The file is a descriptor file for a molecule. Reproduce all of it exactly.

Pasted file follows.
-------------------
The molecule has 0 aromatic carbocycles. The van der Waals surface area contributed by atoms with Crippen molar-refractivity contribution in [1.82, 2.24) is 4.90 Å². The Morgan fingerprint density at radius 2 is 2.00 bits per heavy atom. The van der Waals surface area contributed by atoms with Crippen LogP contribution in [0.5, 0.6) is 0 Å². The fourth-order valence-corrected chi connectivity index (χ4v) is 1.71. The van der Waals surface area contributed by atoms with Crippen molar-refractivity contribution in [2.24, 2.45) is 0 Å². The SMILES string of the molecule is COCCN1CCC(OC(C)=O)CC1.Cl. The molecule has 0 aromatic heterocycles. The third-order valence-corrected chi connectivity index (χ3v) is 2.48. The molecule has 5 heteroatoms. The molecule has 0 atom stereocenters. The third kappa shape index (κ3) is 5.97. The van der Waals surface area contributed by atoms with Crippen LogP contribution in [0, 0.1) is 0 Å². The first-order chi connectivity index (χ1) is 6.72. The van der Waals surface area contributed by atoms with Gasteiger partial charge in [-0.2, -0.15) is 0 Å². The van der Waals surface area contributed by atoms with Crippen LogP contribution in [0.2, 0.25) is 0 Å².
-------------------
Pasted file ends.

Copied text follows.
The molecule has 0 aromatic carbocycles. The van der Waals surface area contributed by atoms with Crippen molar-refractivity contribution in [1.82, 2.24) is 4.90 Å². The Morgan fingerprint density at radius 2 is 2.00 bits per heavy atom. The van der Waals surface area contributed by atoms with Crippen LogP contribution in [0.5, 0.6) is 0 Å². The fourth-order valence-corrected chi connectivity index (χ4v) is 1.71. The van der Waals surface area contributed by atoms with Crippen molar-refractivity contribution in [2.24, 2.45) is 0 Å². The SMILES string of the molecule is COCCN1CCC(OC(C)=O)CC1.Cl. The molecule has 0 aromatic heterocycles. The third-order valence-corrected chi connectivity index (χ3v) is 2.48. The molecule has 5 heteroatoms. The molecule has 0 atom stereocenters. The third kappa shape index (κ3) is 5.97. The van der Waals surface area contributed by atoms with Crippen LogP contribution in [0, 0.1) is 0 Å². The first-order chi connectivity index (χ1) is 6.72. The van der Waals surface area contributed by atoms with Gasteiger partial charge in [-0.2, -0.15) is 0 Å². The van der Waals surface area contributed by atoms with Crippen LogP contribution in [0.2, 0.25) is 0 Å².